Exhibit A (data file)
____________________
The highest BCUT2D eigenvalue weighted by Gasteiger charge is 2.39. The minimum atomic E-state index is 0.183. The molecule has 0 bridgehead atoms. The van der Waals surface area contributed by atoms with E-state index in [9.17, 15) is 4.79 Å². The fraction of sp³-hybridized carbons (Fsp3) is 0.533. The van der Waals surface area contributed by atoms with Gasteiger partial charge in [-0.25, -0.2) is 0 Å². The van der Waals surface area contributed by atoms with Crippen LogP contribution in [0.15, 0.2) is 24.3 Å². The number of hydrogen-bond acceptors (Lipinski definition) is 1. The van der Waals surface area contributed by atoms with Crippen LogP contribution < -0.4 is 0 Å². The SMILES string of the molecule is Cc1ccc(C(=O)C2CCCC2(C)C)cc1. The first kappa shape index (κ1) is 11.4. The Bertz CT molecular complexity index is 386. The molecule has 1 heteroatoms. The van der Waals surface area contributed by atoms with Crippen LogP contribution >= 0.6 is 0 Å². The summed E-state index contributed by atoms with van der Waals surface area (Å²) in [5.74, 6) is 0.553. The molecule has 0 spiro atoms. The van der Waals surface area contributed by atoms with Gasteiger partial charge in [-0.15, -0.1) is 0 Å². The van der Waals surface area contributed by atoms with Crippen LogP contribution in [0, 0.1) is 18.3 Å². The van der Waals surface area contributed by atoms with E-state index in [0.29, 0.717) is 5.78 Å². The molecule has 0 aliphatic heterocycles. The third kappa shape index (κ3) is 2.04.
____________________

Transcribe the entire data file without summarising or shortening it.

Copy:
The highest BCUT2D eigenvalue weighted by Gasteiger charge is 2.39. The minimum atomic E-state index is 0.183. The molecule has 0 bridgehead atoms. The van der Waals surface area contributed by atoms with E-state index in [9.17, 15) is 4.79 Å². The fraction of sp³-hybridized carbons (Fsp3) is 0.533. The van der Waals surface area contributed by atoms with Gasteiger partial charge in [-0.25, -0.2) is 0 Å². The van der Waals surface area contributed by atoms with Crippen LogP contribution in [0.15, 0.2) is 24.3 Å². The number of hydrogen-bond acceptors (Lipinski definition) is 1. The van der Waals surface area contributed by atoms with Crippen LogP contribution < -0.4 is 0 Å². The SMILES string of the molecule is Cc1ccc(C(=O)C2CCCC2(C)C)cc1. The first kappa shape index (κ1) is 11.4. The Bertz CT molecular complexity index is 386. The molecule has 1 heteroatoms. The van der Waals surface area contributed by atoms with Crippen LogP contribution >= 0.6 is 0 Å². The summed E-state index contributed by atoms with van der Waals surface area (Å²) in [5.74, 6) is 0.553. The molecule has 0 spiro atoms. The van der Waals surface area contributed by atoms with Gasteiger partial charge in [-0.15, -0.1) is 0 Å². The van der Waals surface area contributed by atoms with Crippen LogP contribution in [0, 0.1) is 18.3 Å². The van der Waals surface area contributed by atoms with E-state index in [0.29, 0.717) is 5.78 Å². The molecule has 0 aliphatic heterocycles. The third kappa shape index (κ3) is 2.04.